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Having listened as closely as possible to the Aardvark Jazz Orchestra's Trumpet Madness and tried my best to understand what is going on, I must confess that I am thoroughly perplexed. Either this is exceptional music that is clearly beyond my grasp, or chaotic nonsense that does nothing but reinforce the group's turgid self-image. I must leave that for other listeners to decide.
Much of the music produced here is, to me, vacuous twaddle that is one step above street noise. On the other hand, these are no doubt accomplished musicians who are not only aware of what they are doing, but apparently have an explicit purpose in mind. Surely, that purpose is not to entertain, as sitting through this is about as gladdening as a visit to the dentist's chair. But music has other aims (to soothe the savage breast, for one), and so there must be some inner method to this outward madness that simply escapes me.
I've heard Aardvark before (Duke Ellington/Sacred Music, Aardmuse 103), and that album was at least moderately absorbingbut then, the group was performing music by Ellington and Billy Strayhorn. Here, the "compositions are by music director/trumpeter Mark Harvey (except for "Choices, written by trumpeter Taylor Ho Bynum). To me, they consist largely of random shrieks, squawks and harsh guttural anomalies, but others may hear them quite differently. The audiences (at least two selections were recorded in concert) do applaud, so there must be something there that suited them.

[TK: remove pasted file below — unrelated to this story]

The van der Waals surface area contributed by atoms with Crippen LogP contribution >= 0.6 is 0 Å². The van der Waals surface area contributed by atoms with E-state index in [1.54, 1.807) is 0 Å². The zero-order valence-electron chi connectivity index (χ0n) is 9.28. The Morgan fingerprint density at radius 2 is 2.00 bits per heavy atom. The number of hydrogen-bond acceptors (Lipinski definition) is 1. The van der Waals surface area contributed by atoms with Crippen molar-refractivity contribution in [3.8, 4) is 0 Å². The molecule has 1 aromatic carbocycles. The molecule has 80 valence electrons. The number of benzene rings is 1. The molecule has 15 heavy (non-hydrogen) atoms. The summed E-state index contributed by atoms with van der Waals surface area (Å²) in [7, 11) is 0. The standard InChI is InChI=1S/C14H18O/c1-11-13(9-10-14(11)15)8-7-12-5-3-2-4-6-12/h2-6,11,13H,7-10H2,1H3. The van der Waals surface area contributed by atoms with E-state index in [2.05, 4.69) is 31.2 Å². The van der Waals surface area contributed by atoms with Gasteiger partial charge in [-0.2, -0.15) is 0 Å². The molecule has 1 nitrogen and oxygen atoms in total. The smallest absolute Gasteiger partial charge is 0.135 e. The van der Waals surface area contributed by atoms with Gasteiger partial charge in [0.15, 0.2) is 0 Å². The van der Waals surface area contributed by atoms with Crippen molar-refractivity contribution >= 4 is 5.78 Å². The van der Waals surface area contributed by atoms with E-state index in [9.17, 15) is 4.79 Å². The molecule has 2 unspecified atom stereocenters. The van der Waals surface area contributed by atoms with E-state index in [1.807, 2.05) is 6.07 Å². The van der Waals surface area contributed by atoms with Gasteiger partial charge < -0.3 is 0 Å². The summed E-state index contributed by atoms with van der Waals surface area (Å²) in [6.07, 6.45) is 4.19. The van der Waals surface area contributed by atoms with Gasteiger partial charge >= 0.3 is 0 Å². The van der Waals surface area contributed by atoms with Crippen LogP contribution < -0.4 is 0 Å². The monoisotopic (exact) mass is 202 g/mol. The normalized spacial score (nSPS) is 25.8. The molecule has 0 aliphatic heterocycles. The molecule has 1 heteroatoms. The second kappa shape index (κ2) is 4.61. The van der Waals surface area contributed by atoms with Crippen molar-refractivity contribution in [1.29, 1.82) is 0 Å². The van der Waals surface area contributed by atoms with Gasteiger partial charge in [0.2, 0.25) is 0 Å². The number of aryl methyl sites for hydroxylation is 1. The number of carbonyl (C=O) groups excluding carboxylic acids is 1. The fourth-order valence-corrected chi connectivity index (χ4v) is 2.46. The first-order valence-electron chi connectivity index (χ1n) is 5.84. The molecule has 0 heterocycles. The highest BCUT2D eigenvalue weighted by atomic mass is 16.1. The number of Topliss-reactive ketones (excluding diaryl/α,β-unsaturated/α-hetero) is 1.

Among other things, here is what Harvey has to say: "The Aardvark approach to blending the solo, collective and conducted improvisations of twenty-eight talented players has been honed over many years to a high level of intuitive and expressive virtuosity.... as your ears will soon discover, trumpet madness leads inevitably and delightfully to total Aardvark madness. Save for the word "delightfully, I can't argue with that. Madness it surely is. Whether it is pleasurable or painful lies in the ears of the listener. Mine remain bewitched, bothered and bewildered.
Track Listing: Flexology; JBís Dreamtime; Choices for Orchestra and Improviser; Morph; Trumpet Madness; Spirals; Voices Like Trumpets (77:30).
Personnel: Mark Harvey, music director, conductor, trumpet; Eric Dahlman (1), K.C. Dunbar (2-4), Taylor Ho Bynum, Greg Kelley (5-7), Jimmy Leach (1), Rajesh Mehta (5, 6), Jeanne Snodgrass, trumpet; Arni Cheatham, alto, tenor, soprano sax, flute; Peter Bloom, alto sax, flute, piccolo; Phil Scarff, tenor, soprano sax, clarinet; Will Swank (1, 2, 4), Chris Rakowski (3, 4), tenor sax; Dan Zupan (1, 2, 4), baritone, soprano sax, clarinet; Mark Messier (6, 7), baritone sax, clarinet; Jay Keyser, Jeff Marsanskis, Bob Pilkington, Russell Jewell (4), trombone; Bill Lowe, bass trombone, tuba; Dan Schaud (3), French horn; Richard Nelson, guitar; John Funkhouser (1-3), John Voigt (4), Jesse Williams (6, 7), bass; Jerry Edwards, electric bass; Harry Wellott, drums; Craig Ellis, Paul Lovens (6), percussion.
Jazz is a continuing revelation. The best show I ever attended was the
Roots Picnic at Penn's Landing in Philadelphia, or was it Robert
Glasper's Experiment at Lincoln Center, or was it Chick Corea with
Brian Blade at Oberlin College? Most of all I enjoy playing guitar and
composing beats with my Brooklyn-based group Space Captain.